Research News

Study uncovers a chemical signal crucial to heart formation

A new Vanderbilt University study has identified a chemical signal that plays a critical role in forming the heart, which could lead to new strategies to combat congenital heart defects.

In the initial stage of development, called gastrulation, the fertilized egg undergoes a marvelous and complex transformation from a ball of identical cells into an embryo with a distinct shape and a number of different cell types. During this transformation, cells move to specific locations where they begin their transformation into skin, muscle, bone, heart, nerve and other specialized cell types.

The study, published in the March issue of the journal Developmental Cell, identifies a chemical signal which directs cells destined to become cardiac cells to the proper location for their transformation.

“In the last few years, we and others have uncovered a number of pathways that direct and regulate global cell movement, but this is the first pathway that we have found that controls the movement of a discrete group of cells that form rudimentary organs while leaving the rest of the cells largely unaffected,” says Lillianna Solnica-Krezel, the professor of biological sciences at Vanderbilt who directed the study.

Heart defects are the most common type of birth defect. Each year, more than 30,000 babies in the United States are born with congenital heart defects. Currently, the causes of these defects are largely unknown. However, many of them involve malformations that can be traced back to the earliest stages of heart formation and so may be the result from breakdowns in the control of precursor heart cell motion. So increased understanding of the chemical signals that control these motions may shed new light on the underlying causes of these defects and could suggest new methods to diagnose them.

The research was conducted using zebrafish, a small tropical fish that has become an important animal model for studying the development of vertebrates, animals with backbones. Zebrafish have characteristics that make them ideal subjects. They lay eggs that are transparent and develop outside the body, allowing scientists to observe changes directly as they take place. Zebrafish embryos develop rapidly, proceeding from fertilization to hatching in only three days. The fish are also easy and inexpensive to raise, so scientists can keep thousands of them in a laboratory. The zebrafish genome is currently being sequenced, which allows researchers to employ the powerful tools of genomics to unravel the complex molecular processes involved in development.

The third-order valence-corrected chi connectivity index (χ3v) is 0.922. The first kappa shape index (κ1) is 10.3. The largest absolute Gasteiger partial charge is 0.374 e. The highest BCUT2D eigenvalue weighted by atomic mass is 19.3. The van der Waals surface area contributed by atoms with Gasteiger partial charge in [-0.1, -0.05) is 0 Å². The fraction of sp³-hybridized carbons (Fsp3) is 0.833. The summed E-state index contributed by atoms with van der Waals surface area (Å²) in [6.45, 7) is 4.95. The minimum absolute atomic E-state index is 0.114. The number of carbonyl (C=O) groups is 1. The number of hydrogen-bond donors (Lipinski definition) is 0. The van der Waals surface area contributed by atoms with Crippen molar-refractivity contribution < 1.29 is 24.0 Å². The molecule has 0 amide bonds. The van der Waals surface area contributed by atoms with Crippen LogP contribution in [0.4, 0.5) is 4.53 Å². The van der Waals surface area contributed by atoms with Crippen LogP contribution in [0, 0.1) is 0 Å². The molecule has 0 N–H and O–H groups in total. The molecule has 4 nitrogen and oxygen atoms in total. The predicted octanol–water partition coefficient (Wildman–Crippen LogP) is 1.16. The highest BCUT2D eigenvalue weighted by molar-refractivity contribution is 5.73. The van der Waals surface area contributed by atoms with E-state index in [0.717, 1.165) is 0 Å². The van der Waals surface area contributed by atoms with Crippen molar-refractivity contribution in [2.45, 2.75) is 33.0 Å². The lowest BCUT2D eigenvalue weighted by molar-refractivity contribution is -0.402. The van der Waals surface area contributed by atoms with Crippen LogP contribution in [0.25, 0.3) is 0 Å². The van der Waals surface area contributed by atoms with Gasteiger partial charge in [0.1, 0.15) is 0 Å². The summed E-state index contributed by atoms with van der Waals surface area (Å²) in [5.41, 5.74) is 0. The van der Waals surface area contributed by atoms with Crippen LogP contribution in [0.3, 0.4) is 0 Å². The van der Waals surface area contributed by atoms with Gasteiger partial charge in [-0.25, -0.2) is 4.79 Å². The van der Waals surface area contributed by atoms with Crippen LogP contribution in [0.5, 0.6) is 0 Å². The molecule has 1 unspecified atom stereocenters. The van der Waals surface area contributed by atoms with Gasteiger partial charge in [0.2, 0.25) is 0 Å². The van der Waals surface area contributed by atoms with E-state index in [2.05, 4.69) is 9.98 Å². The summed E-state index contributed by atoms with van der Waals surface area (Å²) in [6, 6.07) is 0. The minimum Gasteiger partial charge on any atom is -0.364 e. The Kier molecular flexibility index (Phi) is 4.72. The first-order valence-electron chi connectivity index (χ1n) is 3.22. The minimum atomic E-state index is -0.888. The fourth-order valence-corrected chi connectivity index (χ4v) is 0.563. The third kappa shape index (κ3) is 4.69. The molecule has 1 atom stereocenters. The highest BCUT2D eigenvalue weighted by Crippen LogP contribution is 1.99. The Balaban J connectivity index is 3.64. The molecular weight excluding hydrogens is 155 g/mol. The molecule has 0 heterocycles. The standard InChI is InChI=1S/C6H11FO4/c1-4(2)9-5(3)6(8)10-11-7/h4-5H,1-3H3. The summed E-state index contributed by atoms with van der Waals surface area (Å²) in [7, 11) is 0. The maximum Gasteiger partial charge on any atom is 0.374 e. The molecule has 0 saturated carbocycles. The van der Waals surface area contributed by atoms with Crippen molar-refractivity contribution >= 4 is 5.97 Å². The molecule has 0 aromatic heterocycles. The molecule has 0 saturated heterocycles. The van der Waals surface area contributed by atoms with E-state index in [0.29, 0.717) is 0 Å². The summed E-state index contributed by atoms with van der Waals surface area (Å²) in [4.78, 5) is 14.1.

Solnica-Krezel’s team discovered that a protein called Apelin acts as a chemical signal for heart cell formation. Apelin is a known chemokine, meaning that it is involved in a process called chemotaxis, the motion of a cell toward or away from an increasing concentration of a particular chemical. For example, chemokines are typically released at sites of infection to guide white blood cells to the area. Apelin pairs with a G protein-coupled receptor. GPCRs are one of the largest families of membrane proteins. They sit on the cell membrane and transmit signals from outside the cell to its interior. There are about 1,000 GPCRs in the human body and, in addition to their role in the immune system, they are involved in neuron migration in the central nervous system and play critical roles in sensory systems, including vision and smell. Apelin binds to a GPCR named AGTRL1B.

“This fills a big gap in our understanding of gastrulation, which is the ‘mother of all movements,'” says Solnica-Krezel. “Cell movement in gastrulation looks very similar to cell movement during chemotaxis, so we have expected for years that G-coupled protein receptors and chemokines must be involved.”

The relationship between Apelin/AGTRL1B and the precursor cardiac cells is extremely strong and specific. This is illustrated by the fact that, when the researchers block the activity of the receptor, the embryo develops normally with one exception: There is a hole in the place where the heart should be.

According to the researchers, this specificity makes it likely that other chemokine/GPCR pathways may control the movement of precursor cells of other types, such as nerves, muscle and bone.

Co-authors of the paper are Vanderbilt graduate student Xin-Xin I. Zeng, research associate Thomas P. Wilm and research fellow Diane S. Sepich. The research was funded by the National Institutes of Health.

Media Contact: David F. Salisbury, (615) 343-6803